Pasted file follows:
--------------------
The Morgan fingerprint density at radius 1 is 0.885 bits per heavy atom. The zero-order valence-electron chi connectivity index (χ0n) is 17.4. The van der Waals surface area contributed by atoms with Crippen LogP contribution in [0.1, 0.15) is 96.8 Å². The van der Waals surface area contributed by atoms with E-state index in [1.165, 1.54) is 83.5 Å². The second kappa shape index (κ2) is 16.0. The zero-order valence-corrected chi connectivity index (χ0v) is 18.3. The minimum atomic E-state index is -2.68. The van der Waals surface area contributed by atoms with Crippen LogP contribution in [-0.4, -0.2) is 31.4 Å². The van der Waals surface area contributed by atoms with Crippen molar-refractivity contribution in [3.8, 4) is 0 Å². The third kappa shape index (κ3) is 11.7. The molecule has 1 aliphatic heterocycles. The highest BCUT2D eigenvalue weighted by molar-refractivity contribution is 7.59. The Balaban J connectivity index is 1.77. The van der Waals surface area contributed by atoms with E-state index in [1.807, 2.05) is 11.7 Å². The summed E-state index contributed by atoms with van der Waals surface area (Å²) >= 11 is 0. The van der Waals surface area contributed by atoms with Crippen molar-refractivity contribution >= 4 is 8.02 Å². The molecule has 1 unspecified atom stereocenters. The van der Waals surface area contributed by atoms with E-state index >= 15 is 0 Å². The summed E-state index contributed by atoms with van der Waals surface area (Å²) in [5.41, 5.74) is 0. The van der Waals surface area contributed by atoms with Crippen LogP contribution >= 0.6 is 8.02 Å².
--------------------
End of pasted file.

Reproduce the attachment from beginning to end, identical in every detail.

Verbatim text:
The Morgan fingerprint density at radius 1 is 0.885 bits per heavy atom. The zero-order valence-electron chi connectivity index (χ0n) is 17.4. The van der Waals surface area contributed by atoms with Crippen LogP contribution in [0.1, 0.15) is 96.8 Å². The van der Waals surface area contributed by atoms with E-state index in [1.165, 1.54) is 83.5 Å². The second kappa shape index (κ2) is 16.0. The zero-order valence-corrected chi connectivity index (χ0v) is 18.3. The minimum atomic E-state index is -2.68. The van der Waals surface area contributed by atoms with Crippen LogP contribution in [-0.4, -0.2) is 31.4 Å². The van der Waals surface area contributed by atoms with Crippen molar-refractivity contribution in [3.8, 4) is 0 Å². The third kappa shape index (κ3) is 11.7. The molecule has 1 aliphatic heterocycles. The highest BCUT2D eigenvalue weighted by molar-refractivity contribution is 7.59. The Balaban J connectivity index is 1.77. The van der Waals surface area contributed by atoms with E-state index in [1.807, 2.05) is 11.7 Å². The summed E-state index contributed by atoms with van der Waals surface area (Å²) >= 11 is 0. The van der Waals surface area contributed by atoms with Crippen molar-refractivity contribution >= 4 is 8.02 Å². The molecule has 1 unspecified atom stereocenters. The van der Waals surface area contributed by atoms with E-state index >= 15 is 0 Å². The summed E-state index contributed by atoms with van der Waals surface area (Å²) in [5.41, 5.74) is 0. The van der Waals surface area contributed by atoms with Crippen LogP contribution >= 0.6 is 8.02 Å².